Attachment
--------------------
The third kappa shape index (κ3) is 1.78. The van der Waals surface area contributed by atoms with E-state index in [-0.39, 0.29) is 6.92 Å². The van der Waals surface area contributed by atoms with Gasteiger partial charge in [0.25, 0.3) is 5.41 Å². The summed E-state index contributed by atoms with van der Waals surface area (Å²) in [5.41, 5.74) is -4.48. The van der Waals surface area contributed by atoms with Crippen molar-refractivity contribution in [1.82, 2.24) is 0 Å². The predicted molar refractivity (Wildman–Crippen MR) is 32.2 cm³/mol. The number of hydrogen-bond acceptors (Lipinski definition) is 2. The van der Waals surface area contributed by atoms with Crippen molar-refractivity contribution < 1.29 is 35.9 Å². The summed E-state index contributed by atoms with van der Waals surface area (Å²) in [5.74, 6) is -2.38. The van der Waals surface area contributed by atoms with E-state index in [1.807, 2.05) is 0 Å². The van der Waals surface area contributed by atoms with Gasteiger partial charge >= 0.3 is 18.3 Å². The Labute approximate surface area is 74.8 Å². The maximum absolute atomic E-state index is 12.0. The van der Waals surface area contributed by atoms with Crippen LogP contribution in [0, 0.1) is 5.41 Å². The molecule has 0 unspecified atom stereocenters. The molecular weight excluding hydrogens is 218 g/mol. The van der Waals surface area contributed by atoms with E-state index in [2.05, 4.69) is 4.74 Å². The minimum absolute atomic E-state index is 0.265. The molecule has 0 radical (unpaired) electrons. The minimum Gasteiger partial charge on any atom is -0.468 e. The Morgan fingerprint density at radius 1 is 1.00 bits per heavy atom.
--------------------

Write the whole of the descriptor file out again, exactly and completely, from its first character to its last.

The third kappa shape index (κ3) is 1.78. The van der Waals surface area contributed by atoms with E-state index in [-0.39, 0.29) is 6.92 Å². The van der Waals surface area contributed by atoms with Gasteiger partial charge in [0.25, 0.3) is 5.41 Å². The summed E-state index contributed by atoms with van der Waals surface area (Å²) in [5.41, 5.74) is -4.48. The van der Waals surface area contributed by atoms with Crippen molar-refractivity contribution in [1.82, 2.24) is 0 Å². The predicted molar refractivity (Wildman–Crippen MR) is 32.2 cm³/mol. The number of hydrogen-bond acceptors (Lipinski definition) is 2. The van der Waals surface area contributed by atoms with Crippen molar-refractivity contribution < 1.29 is 35.9 Å². The summed E-state index contributed by atoms with van der Waals surface area (Å²) in [5.74, 6) is -2.38. The van der Waals surface area contributed by atoms with E-state index in [1.807, 2.05) is 0 Å². The van der Waals surface area contributed by atoms with Gasteiger partial charge >= 0.3 is 18.3 Å². The Labute approximate surface area is 74.8 Å². The maximum absolute atomic E-state index is 12.0. The van der Waals surface area contributed by atoms with Crippen LogP contribution in [0, 0.1) is 5.41 Å². The molecule has 0 unspecified atom stereocenters. The molecular weight excluding hydrogens is 218 g/mol. The van der Waals surface area contributed by atoms with E-state index in [2.05, 4.69) is 4.74 Å². The minimum absolute atomic E-state index is 0.265. The molecule has 0 radical (unpaired) electrons. The minimum Gasteiger partial charge on any atom is -0.468 e. The Morgan fingerprint density at radius 1 is 1.00 bits per heavy atom.